If you want to take a break from hating Obama for the fiscal cliff deal—as Krugman put it, it’s not the compromise that’s so odious, but Obama’s “I’ll have to retreat if you don’t stop being so stubborn” style of getting there—you might want to take a few minutes to read over Marco Rubio’s reasons for voting against the compromise. (He was one of eight senators* to do so.)
Rubio’s principle claim is that the return to Clinton-era tax rates will hurt the economy (yes, you have to ignore the fact that we had rapidly growing economy during Clinton years and that the Bush-era tax cuts contributed mightily to the debt problem the Republicans currently claim to hate—or don’t!):
Thousands of small businesses, not just the wealthy, will now be forced to decide how they’ll pay this new tax…
I’m no big city economist, but Blake Goud is**, and I’m pretty sure he destroyed this whole “tax raises on small businesses” nonsense on this very blog a long time ago. Most of the revenue taken from small businesses under the higher tax rates will come from a tiny (.3%) number of “small” businesses that make most of the money of businesses classed under S corporations. Note Rubio draws a distinction between small businesses and wealthy in the above sentence; but there’s no real distinction in the case of the tax rates.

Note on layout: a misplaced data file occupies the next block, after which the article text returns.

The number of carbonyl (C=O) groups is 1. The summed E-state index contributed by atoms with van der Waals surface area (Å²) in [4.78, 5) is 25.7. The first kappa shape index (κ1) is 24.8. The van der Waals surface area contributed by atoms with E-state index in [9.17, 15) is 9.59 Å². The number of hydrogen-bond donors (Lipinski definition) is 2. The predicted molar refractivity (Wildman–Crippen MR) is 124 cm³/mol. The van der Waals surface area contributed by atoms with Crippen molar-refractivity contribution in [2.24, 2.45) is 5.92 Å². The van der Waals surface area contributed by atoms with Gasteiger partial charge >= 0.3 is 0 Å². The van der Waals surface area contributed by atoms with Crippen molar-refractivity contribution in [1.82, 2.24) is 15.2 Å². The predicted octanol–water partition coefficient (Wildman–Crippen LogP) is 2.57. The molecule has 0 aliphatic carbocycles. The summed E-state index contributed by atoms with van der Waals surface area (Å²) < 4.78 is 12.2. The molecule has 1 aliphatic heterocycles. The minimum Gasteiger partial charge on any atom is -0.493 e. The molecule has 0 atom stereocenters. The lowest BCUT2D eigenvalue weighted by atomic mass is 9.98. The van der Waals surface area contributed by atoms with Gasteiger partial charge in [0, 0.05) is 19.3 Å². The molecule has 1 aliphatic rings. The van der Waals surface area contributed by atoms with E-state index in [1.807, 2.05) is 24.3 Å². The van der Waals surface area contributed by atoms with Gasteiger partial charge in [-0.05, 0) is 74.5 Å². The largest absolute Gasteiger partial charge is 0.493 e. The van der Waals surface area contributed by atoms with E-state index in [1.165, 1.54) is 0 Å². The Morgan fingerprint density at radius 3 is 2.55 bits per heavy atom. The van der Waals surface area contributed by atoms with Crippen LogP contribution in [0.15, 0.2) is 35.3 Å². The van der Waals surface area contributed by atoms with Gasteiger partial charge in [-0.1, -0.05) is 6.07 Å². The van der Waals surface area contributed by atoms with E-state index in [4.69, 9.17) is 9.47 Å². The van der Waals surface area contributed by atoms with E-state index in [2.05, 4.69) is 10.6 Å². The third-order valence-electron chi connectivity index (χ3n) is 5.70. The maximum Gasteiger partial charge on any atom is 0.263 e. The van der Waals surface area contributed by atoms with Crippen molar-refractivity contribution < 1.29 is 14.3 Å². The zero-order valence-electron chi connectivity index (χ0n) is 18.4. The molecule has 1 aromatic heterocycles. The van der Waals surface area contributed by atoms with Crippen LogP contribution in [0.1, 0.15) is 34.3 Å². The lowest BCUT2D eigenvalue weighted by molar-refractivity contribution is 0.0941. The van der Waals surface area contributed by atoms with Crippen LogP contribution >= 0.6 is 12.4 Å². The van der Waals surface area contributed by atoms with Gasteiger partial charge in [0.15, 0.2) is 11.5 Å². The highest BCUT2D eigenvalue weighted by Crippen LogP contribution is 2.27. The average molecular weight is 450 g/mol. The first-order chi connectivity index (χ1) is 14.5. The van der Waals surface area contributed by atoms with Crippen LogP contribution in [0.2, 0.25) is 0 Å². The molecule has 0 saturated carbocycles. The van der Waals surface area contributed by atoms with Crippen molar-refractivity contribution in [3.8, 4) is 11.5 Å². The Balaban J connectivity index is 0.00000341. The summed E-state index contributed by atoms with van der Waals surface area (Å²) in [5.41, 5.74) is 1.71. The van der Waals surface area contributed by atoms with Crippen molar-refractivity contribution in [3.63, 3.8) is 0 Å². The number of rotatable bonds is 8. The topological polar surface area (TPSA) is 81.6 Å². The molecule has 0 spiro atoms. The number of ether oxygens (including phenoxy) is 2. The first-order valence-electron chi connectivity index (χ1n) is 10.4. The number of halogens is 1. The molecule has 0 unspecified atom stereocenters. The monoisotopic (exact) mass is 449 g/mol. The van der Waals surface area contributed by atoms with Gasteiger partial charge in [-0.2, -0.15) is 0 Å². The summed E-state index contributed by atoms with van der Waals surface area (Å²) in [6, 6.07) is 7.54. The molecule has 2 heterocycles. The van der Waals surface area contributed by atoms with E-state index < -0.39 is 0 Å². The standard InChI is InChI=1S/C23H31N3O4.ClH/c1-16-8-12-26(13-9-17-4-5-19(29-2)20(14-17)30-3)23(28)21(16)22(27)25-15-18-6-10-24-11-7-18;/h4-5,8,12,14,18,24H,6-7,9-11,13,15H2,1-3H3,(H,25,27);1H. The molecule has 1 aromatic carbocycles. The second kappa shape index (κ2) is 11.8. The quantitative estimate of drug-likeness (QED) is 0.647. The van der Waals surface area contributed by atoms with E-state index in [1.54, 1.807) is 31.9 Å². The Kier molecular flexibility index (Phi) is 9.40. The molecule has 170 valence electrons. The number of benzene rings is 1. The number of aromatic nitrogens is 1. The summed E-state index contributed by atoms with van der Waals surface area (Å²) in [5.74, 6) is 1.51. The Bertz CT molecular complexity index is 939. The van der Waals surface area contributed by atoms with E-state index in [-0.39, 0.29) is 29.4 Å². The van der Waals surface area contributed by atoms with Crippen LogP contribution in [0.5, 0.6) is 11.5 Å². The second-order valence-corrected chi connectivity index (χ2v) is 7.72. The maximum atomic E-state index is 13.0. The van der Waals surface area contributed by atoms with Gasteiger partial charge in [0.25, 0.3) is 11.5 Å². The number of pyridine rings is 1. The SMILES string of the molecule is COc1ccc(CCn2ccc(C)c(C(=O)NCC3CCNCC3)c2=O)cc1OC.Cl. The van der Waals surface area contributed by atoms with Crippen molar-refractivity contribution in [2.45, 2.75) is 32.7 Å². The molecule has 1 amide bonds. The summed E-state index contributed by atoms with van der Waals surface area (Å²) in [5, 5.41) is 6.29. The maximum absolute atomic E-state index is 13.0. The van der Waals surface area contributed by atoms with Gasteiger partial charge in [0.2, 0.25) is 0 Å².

Here’s the rest of that sentence:
Thousands of small businesses, not just the wealthy, will now be forced to decide how they’ll pay this new tax and, chances are, they’ll do it by firing employees, cutting back their hours and benefits, or postponing the new hire they were looking to make.
This is a reprise of the past two years’ worth of arguments over austerity: cut rich people’s taxes, or else. It’s not based on any sort of economic theory or empirical data. It’s a temper tantrum, in which rich people get what they want or nobody gets an economy. This was roughly Mitt Romney’s raison d’etre as a candidate, and he lost decisively.
Furthermore, this deal just postpones the inevitable, the need to solve our growing debt crisis and help the 23 million Americans who can’t find the work they need.
Again, the debt crisis was partially created by the Bush tax cuts.
And my favorite part:
Rapid economic growth and spending reforms are the only way out of the real fiscal cliff our nation is facing.
This sentence makes no sense. Yes, economic growth over the long term helps eliminate deficits. But Rubio here seems to be proposing economic growth as both a cause and a consequence of this solution. It’s like if he said at the start of the Iraq War, “Winning is our only path to victory!” Come to think of it, somebody basically did just that, the same person who’s at the start of this whole tax cut mess in the first place.
* Go on, guess who one of the others was. Go on. Okay, it was Rand Paul.
** For the purposes of this post, Portland is a big city.